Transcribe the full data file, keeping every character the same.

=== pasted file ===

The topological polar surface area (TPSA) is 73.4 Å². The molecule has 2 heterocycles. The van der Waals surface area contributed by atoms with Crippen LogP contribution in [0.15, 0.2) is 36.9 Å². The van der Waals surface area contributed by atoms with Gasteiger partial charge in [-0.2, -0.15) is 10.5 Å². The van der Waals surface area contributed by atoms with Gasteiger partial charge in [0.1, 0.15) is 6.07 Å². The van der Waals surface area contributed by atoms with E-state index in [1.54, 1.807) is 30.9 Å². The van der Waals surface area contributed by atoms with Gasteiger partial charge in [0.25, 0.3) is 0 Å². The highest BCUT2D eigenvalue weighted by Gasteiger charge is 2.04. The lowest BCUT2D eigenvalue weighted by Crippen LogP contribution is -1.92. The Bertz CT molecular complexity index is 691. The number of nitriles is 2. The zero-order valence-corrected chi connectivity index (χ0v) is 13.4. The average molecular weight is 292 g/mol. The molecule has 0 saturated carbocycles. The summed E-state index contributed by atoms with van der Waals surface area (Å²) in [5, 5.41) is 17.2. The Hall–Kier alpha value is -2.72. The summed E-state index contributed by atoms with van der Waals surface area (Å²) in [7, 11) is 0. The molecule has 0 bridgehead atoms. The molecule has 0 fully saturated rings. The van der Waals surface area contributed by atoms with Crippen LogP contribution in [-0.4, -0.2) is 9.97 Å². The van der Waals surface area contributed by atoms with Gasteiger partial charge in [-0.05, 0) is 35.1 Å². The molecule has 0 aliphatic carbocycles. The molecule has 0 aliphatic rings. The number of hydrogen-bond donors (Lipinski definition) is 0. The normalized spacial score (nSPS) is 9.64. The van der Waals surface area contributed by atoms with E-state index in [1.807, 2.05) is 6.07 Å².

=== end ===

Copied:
The topological polar surface area (TPSA) is 73.4 Å². The molecule has 2 heterocycles. The van der Waals surface area contributed by atoms with Crippen LogP contribution in [0.15, 0.2) is 36.9 Å². The van der Waals surface area contributed by atoms with Gasteiger partial charge in [-0.2, -0.15) is 10.5 Å². The van der Waals surface area contributed by atoms with Gasteiger partial charge in [0.1, 0.15) is 6.07 Å². The van der Waals surface area contributed by atoms with E-state index in [1.54, 1.807) is 30.9 Å². The van der Waals surface area contributed by atoms with Gasteiger partial charge in [0.25, 0.3) is 0 Å². The highest BCUT2D eigenvalue weighted by Gasteiger charge is 2.04. The lowest BCUT2D eigenvalue weighted by Crippen LogP contribution is -1.92. The Bertz CT molecular complexity index is 691. The number of nitriles is 2. The zero-order valence-corrected chi connectivity index (χ0v) is 13.4. The average molecular weight is 292 g/mol. The molecule has 0 saturated carbocycles. The summed E-state index contributed by atoms with van der Waals surface area (Å²) in [5, 5.41) is 17.2. The Hall–Kier alpha value is -2.72. The summed E-state index contributed by atoms with van der Waals surface area (Å²) in [7, 11) is 0. The molecule has 0 bridgehead atoms. The molecule has 0 fully saturated rings. The van der Waals surface area contributed by atoms with Crippen LogP contribution in [-0.4, -0.2) is 9.97 Å². The van der Waals surface area contributed by atoms with Gasteiger partial charge in [-0.05, 0) is 35.1 Å². The molecule has 0 aliphatic carbocycles. The molecule has 0 aliphatic rings. The number of hydrogen-bond donors (Lipinski definition) is 0. The normalized spacial score (nSPS) is 9.64. The van der Waals surface area contributed by atoms with E-state index in [1.807, 2.05) is 6.07 Å².